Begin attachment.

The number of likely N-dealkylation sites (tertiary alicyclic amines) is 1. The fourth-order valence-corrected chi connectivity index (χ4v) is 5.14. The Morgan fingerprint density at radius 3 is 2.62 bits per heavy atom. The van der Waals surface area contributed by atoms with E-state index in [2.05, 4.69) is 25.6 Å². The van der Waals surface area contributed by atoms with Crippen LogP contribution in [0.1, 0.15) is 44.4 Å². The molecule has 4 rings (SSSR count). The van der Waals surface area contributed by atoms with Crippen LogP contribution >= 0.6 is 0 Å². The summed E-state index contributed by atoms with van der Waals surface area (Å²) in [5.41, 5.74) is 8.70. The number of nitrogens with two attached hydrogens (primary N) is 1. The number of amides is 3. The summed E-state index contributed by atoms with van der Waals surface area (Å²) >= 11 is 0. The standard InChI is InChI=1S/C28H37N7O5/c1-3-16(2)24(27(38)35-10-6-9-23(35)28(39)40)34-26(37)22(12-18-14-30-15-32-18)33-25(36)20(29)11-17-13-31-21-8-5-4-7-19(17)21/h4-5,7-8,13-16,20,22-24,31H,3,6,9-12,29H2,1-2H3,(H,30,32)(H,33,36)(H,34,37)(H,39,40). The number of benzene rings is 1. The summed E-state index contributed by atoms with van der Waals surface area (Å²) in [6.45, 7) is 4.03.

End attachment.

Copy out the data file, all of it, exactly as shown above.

The number of likely N-dealkylation sites (tertiary alicyclic amines) is 1. The fourth-order valence-corrected chi connectivity index (χ4v) is 5.14. The Morgan fingerprint density at radius 3 is 2.62 bits per heavy atom. The van der Waals surface area contributed by atoms with E-state index in [2.05, 4.69) is 25.6 Å². The van der Waals surface area contributed by atoms with Crippen LogP contribution in [0.1, 0.15) is 44.4 Å². The molecule has 4 rings (SSSR count). The van der Waals surface area contributed by atoms with Crippen LogP contribution >= 0.6 is 0 Å². The summed E-state index contributed by atoms with van der Waals surface area (Å²) in [5.41, 5.74) is 8.70. The number of nitrogens with two attached hydrogens (primary N) is 1. The number of amides is 3. The summed E-state index contributed by atoms with van der Waals surface area (Å²) >= 11 is 0. The standard InChI is InChI=1S/C28H37N7O5/c1-3-16(2)24(27(38)35-10-6-9-23(35)28(39)40)34-26(37)22(12-18-14-30-15-32-18)33-25(36)20(29)11-17-13-31-21-8-5-4-7-19(17)21/h4-5,7-8,13-16,20,22-24,31H,3,6,9-12,29H2,1-2H3,(H,30,32)(H,33,36)(H,34,37)(H,39,40). The number of benzene rings is 1. The summed E-state index contributed by atoms with van der Waals surface area (Å²) in [6.45, 7) is 4.03.